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Expert: 'Buffett Rule' would need tie to capital gains to affect millionaires

Richard L. Kaplan
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L. Brian Stauffer

Law professor Richard L. Kaplan says a so-called “Buffett Rule” that would implement a higher minimum tax rate for those with income over $1 million per year would have little effect on the taxes of the real-life Warren Buffett unless it takes capital gains into account.

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2/6/2012 | Phil Ciciora, Business & Law Editor | 217-333-2177; pciciora@illinois.edu

CHAMPAIGN, Ill. – A so-called “Buffett Rule” that would create a higher minimum tax rate for those with income greater than $1 million per year would have little effect on the taxes of the real-life Warren Buffett unless it takes capital gains into account, says a University of Illinois expert on taxation.

Law professor Richard L. Kaplan says that capital gains are the main reason for low overall tax rates on wealthier Americans, including Republican presidential candidate Mitt Romney.

“The tax lifestyles of the rich and famous are not all that mysterious,” Kaplan said. “Most Americans have very little – if any – income from capital gains, unlike the Romneys and Buffetts of the world. They live on capital gains while having, relatively speaking, very little income from wages. And capital gains are taxed at a flat rate of 15 percent, regardless of the amount involved.”

According to Kaplan, the Peer and Sarah Pedersen Professor of Law at Illinois, what President Obama proposed in his State of the Union address is simply a new variation on the Alternate Minimum Tax that has been around since 1969.

“The one real change is that the president’s proposal would apparently include capital gains in the computation, unlike the current minimum tax,” he said.

But even if a “Buffett Rule” that taxed capital gains was enacted, there are still legal end-runs around such taxes, Kaplan says.

“If Warren Buffett doesn’t sell stock, then he does not owe any capital gains tax,” Kaplan said. “If he needed money for some reason, Buffett could simply borrow against the stock, and then use the loan proceeds, on which he would not owe any tax. Is there a day of reckoning? Yes, but he could put it off until he dies, and then the stock receives a so-called step-up in basis, meaning that no one would pay tax on that gain. Alternatively, he could give some stock to a charitable organization such as the Gates Foundation, and avoid paying any capital gains tax because it’s a charitable gift.”

If the “Buffett Rule” did include capital gains, that would, in effect, double the tax rate on capital gains for people at the high end of the income spectrum, Kaplan says.

“If that happened, then the problem of perceived tax unfairness between wealthy investors and their staff would largely disappear,” he said. “That would be a real change from how the existing minimum tax works, especially with regard to the top 1 percent of American taxpayers.”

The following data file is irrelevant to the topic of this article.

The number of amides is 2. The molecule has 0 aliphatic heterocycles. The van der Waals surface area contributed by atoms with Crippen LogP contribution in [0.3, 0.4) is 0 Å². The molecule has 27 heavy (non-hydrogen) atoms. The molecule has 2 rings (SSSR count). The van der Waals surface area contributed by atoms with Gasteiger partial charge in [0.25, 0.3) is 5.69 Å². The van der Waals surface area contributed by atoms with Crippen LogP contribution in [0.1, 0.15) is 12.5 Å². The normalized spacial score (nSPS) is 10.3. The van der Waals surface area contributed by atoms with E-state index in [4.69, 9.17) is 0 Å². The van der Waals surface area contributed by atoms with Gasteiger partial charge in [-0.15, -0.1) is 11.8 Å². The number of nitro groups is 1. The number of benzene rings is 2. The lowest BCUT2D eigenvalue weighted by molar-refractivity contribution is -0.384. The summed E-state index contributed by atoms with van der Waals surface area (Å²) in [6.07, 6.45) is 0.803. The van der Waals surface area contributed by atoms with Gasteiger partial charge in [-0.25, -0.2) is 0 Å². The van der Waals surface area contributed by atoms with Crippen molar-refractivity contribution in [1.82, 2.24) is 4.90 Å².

But those are the same people who give lots of money to political campaigns, Kaplan says.

“As a practical matter, such a proposal will never come out of committee given the anti-tax position of the Republicans who control the House of Representatives,” he said.

Kaplan observes that carried interest – something that Romney has, but Buffett does not – may become the bigger issue in the tax fairness debate.

According to Kaplan, carried interest is a form of compensation that straddles the line between wages and capital gains.

“When a person sets up a hedge fund and invests in a new or struggling enterprise, that person typically receives a small fee plus a 20 percent stake in the company, which could end up being worth nothing, or could end up being worth a lot,” he said.

The question is, should carried interest be considered earned income like wages, because it’s deferred compensation from having arranged the deal in the first place, or should it be treated like a stock transaction?

“It certainly has elements of both – compensation for services rendered, which ought to be taxed like wages, but there is also a certain speculative quality to it, making it look like a capital investment,” Kaplan said. “Even though the IRS says it’s more like a stock transaction, Congress could change the status of these transactions. While several such proposals have been made in the past few years, they are usually killed in committee. Such is the power of the hedge fund lobby.

There’s also the issue of the Bush tax cuts, which are set to expire at the end of the year.

“Letting the Bush tax cuts expire would be the path of least resistance, because no one has to vote on them,” Kaplan said.

If Congress does nothing, tax rates on the capital gains of high-income earners would actually rise higher than pre-Bush tax-cut levels because of new taxes associated with the Patient Protection and Affordable Care Act.

“If the Bush tax cuts were allowed to expire, starting Jan. 1, 2013, capital gains would be subject to their pre-cut rate of 20 percent, and high-income earners would pay an additional 3.8 percent in Medicare taxes,” Kaplan said. “Coupled with the reinstitution of the so-called ‘Pease’ clawback, the effective tax rate on capital gains could be as high as 25 percent – less than President Obama’s proposed 30 percent, but closer to his proposal than what current law provides.”

Editor's note: To contact Richard Kaplan, call 217-333-2499; email rkaplan@illinois.edu.

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